"I had met Dr. Sam [Samuele Bacchiocchi, a Sabbatarian scholar and Andrews University professor] at Jubilee `95 [see In Transition, June 23]. We talked, and he told me about the university. "
Brian was offered a music scholarship if he chose to return to Ambassador, but possible scholarships were not the main issue.
"There were just so many factors I had to take into consideration," says Brian. "Finally, I decided I needed to study and prove things on my own, and Andrews offered me a wide open door."
Has he been homesick?
"Actually," says Brian, "being in Michigan is a good change from California. We had previously lived in Minnesota, and Michigan is a similar environment. And even though Berrien Springs is small--it has a population of 14,000--we're only 20 minutes from South Bend, Ind., and about two hours from Chicago."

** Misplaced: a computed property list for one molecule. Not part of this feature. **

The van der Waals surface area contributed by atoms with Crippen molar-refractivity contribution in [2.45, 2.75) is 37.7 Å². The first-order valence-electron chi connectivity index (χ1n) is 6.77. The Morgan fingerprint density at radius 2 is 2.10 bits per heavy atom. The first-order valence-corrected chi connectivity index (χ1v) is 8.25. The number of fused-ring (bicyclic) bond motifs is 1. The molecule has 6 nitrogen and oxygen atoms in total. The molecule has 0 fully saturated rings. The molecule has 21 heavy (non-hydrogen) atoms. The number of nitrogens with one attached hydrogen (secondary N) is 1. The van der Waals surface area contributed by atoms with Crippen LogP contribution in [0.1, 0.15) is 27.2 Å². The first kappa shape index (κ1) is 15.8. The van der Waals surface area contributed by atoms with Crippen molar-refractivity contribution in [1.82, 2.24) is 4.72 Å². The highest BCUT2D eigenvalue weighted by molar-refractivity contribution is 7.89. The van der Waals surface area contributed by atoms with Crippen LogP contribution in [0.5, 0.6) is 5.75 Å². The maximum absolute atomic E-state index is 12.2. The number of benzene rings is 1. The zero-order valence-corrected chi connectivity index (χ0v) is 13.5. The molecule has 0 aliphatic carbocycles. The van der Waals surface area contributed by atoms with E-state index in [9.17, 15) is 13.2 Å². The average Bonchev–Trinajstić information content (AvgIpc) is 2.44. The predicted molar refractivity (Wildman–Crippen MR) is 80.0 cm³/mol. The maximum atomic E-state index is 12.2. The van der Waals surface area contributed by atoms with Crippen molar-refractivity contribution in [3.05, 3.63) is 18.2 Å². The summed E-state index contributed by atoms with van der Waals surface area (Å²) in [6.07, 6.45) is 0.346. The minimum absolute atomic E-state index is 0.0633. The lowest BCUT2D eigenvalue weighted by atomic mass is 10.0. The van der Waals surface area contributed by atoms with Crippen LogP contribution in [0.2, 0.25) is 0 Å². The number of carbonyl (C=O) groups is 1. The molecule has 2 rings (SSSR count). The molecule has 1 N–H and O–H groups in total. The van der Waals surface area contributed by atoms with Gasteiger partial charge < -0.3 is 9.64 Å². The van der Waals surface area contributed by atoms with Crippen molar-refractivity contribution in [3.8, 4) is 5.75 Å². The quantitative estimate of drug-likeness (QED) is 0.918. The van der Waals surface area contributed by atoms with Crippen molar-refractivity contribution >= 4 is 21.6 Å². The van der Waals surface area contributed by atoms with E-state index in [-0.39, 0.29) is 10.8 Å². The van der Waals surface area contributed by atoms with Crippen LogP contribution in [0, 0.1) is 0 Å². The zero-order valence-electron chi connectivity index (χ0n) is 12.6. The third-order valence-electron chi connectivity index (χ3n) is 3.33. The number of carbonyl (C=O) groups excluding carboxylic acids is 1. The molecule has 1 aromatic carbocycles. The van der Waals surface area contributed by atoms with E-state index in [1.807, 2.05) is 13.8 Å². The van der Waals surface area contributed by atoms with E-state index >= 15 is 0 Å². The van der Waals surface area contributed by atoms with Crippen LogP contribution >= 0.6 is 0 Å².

Brian lives on campus and says that the social life at Andrews is not as emphasized as it was at Ambassador even though the university produces a "dating book," somewhat like AU's student pictorial, with photos of each student, their major, phone number and marital status.
Brian's main emphasis this semester is on academic achievement. "Andrews has a well-developed science department and the classes are tough. I spend a lot of late nights studying and I always have homework. I have to remain focused on that."
But even a single-minded approach to learning doesn't stop Brian from maintaining relationships with his former AU buddies.
"We stay in touch by E-mail, phone and letters. I am also planning to spend Thanksgiving with some AU friends in Texas. Missing my Ambassador friends has been the hardest part of my decision to leave AU and attend Andrews."